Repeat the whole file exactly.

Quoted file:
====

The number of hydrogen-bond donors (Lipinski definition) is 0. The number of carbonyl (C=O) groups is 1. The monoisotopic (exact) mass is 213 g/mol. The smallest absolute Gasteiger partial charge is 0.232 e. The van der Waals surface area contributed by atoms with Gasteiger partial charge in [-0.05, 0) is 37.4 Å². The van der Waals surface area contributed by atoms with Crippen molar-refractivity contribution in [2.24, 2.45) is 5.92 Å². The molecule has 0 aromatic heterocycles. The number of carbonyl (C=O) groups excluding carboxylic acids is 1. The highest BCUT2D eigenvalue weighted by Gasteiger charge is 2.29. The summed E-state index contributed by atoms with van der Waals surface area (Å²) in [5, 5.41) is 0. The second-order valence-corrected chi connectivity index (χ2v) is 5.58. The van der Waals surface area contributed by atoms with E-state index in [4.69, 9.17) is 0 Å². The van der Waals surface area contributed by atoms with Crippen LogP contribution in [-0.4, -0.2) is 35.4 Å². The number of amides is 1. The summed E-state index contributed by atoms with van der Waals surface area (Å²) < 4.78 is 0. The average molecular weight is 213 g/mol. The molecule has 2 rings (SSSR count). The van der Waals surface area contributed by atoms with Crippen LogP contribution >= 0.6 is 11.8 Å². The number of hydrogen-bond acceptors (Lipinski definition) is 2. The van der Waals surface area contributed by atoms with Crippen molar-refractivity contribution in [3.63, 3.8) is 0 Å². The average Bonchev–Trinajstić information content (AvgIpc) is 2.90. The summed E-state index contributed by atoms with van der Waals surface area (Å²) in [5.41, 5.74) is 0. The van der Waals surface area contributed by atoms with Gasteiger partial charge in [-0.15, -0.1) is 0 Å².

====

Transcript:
The number of hydrogen-bond donors (Lipinski definition) is 0. The number of carbonyl (C=O) groups is 1. The monoisotopic (exact) mass is 213 g/mol. The smallest absolute Gasteiger partial charge is 0.232 e. The van der Waals surface area contributed by atoms with Gasteiger partial charge in [-0.05, 0) is 37.4 Å². The van der Waals surface area contributed by atoms with Crippen molar-refractivity contribution in [2.24, 2.45) is 5.92 Å². The molecule has 0 aromatic heterocycles. The number of carbonyl (C=O) groups excluding carboxylic acids is 1. The highest BCUT2D eigenvalue weighted by Gasteiger charge is 2.29. The summed E-state index contributed by atoms with van der Waals surface area (Å²) in [5, 5.41) is 0. The second-order valence-corrected chi connectivity index (χ2v) is 5.58. The van der Waals surface area contributed by atoms with E-state index in [4.69, 9.17) is 0 Å². The van der Waals surface area contributed by atoms with Crippen LogP contribution in [-0.4, -0.2) is 35.4 Å². The number of amides is 1. The summed E-state index contributed by atoms with van der Waals surface area (Å²) < 4.78 is 0. The average molecular weight is 213 g/mol. The molecule has 2 rings (SSSR count). The van der Waals surface area contributed by atoms with Crippen LogP contribution >= 0.6 is 11.8 Å². The number of hydrogen-bond acceptors (Lipinski definition) is 2. The van der Waals surface area contributed by atoms with Crippen molar-refractivity contribution in [3.63, 3.8) is 0 Å². The average Bonchev–Trinajstić information content (AvgIpc) is 2.90. The summed E-state index contributed by atoms with van der Waals surface area (Å²) in [5.41, 5.74) is 0. The van der Waals surface area contributed by atoms with Gasteiger partial charge in [-0.15, -0.1) is 0 Å².